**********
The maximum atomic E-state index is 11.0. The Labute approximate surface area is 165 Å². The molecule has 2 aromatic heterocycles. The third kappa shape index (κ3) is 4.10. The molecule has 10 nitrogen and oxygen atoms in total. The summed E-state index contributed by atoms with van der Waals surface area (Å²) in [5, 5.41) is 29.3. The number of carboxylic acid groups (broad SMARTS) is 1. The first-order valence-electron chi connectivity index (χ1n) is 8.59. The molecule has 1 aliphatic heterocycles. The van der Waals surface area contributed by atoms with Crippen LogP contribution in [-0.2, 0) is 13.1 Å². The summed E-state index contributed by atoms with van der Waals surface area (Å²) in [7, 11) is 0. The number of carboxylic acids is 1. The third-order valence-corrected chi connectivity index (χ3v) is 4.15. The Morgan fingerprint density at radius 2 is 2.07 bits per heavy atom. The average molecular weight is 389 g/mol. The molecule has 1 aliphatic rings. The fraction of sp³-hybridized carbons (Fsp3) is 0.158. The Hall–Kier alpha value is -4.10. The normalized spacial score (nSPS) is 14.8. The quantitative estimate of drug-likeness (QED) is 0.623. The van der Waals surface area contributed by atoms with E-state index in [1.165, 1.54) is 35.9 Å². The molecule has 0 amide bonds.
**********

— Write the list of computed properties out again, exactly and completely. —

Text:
The maximum atomic E-state index is 11.0. The Labute approximate surface area is 165 Å². The molecule has 2 aromatic heterocycles. The third kappa shape index (κ3) is 4.10. The molecule has 10 nitrogen and oxygen atoms in total. The summed E-state index contributed by atoms with van der Waals surface area (Å²) in [5, 5.41) is 29.3. The number of carboxylic acid groups (broad SMARTS) is 1. The first-order valence-electron chi connectivity index (χ1n) is 8.59. The molecule has 1 aliphatic heterocycles. The van der Waals surface area contributed by atoms with Crippen LogP contribution in [-0.2, 0) is 13.1 Å². The summed E-state index contributed by atoms with van der Waals surface area (Å²) in [7, 11) is 0. The number of carboxylic acids is 1. The third-order valence-corrected chi connectivity index (χ3v) is 4.15. The Morgan fingerprint density at radius 2 is 2.07 bits per heavy atom. The average molecular weight is 389 g/mol. The molecule has 1 aliphatic rings. The fraction of sp³-hybridized carbons (Fsp3) is 0.158. The Hall–Kier alpha value is -4.10. The normalized spacial score (nSPS) is 14.8. The quantitative estimate of drug-likeness (QED) is 0.623. The van der Waals surface area contributed by atoms with E-state index in [1.165, 1.54) is 35.9 Å². The molecule has 0 amide bonds.